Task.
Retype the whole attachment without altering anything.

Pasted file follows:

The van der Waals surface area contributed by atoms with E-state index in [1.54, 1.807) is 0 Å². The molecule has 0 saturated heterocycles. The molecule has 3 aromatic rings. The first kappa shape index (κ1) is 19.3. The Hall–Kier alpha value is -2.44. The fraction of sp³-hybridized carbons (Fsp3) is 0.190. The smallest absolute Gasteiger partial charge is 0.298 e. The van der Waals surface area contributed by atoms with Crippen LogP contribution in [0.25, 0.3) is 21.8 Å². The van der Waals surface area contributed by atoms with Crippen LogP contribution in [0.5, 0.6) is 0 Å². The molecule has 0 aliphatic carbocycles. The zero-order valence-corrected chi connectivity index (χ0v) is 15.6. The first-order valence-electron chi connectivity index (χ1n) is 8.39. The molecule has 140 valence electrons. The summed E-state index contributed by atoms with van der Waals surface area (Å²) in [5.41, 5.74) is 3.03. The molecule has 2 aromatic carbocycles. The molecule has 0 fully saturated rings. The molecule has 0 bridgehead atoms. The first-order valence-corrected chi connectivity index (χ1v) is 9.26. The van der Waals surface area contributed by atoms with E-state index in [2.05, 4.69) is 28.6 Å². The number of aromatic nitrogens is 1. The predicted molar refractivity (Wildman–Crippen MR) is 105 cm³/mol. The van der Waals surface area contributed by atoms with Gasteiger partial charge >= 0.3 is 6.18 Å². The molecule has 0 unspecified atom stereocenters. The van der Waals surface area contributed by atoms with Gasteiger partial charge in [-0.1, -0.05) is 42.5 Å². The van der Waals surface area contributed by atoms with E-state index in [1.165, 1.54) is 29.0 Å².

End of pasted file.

The van der Waals surface area contributed by atoms with E-state index in [1.54, 1.807) is 0 Å². The molecule has 0 saturated heterocycles. The molecule has 3 aromatic rings. The first kappa shape index (κ1) is 19.3. The Hall–Kier alpha value is -2.44. The fraction of sp³-hybridized carbons (Fsp3) is 0.190. The smallest absolute Gasteiger partial charge is 0.298 e. The van der Waals surface area contributed by atoms with Crippen LogP contribution in [0.25, 0.3) is 21.8 Å². The van der Waals surface area contributed by atoms with Crippen LogP contribution in [0.5, 0.6) is 0 Å². The molecule has 0 aliphatic carbocycles. The zero-order valence-corrected chi connectivity index (χ0v) is 15.6. The first-order valence-electron chi connectivity index (χ1n) is 8.39. The molecule has 140 valence electrons. The summed E-state index contributed by atoms with van der Waals surface area (Å²) in [5.41, 5.74) is 3.03. The molecule has 2 aromatic carbocycles. The molecule has 0 fully saturated rings. The molecule has 0 bridgehead atoms. The first-order valence-corrected chi connectivity index (χ1v) is 9.26. The van der Waals surface area contributed by atoms with E-state index in [2.05, 4.69) is 28.6 Å². The number of aromatic nitrogens is 1. The predicted molar refractivity (Wildman–Crippen MR) is 105 cm³/mol. The van der Waals surface area contributed by atoms with Gasteiger partial charge >= 0.3 is 6.18 Å². The molecule has 0 unspecified atom stereocenters. The van der Waals surface area contributed by atoms with Gasteiger partial charge in [-0.1, -0.05) is 42.5 Å². The van der Waals surface area contributed by atoms with E-state index in [1.165, 1.54) is 29.0 Å².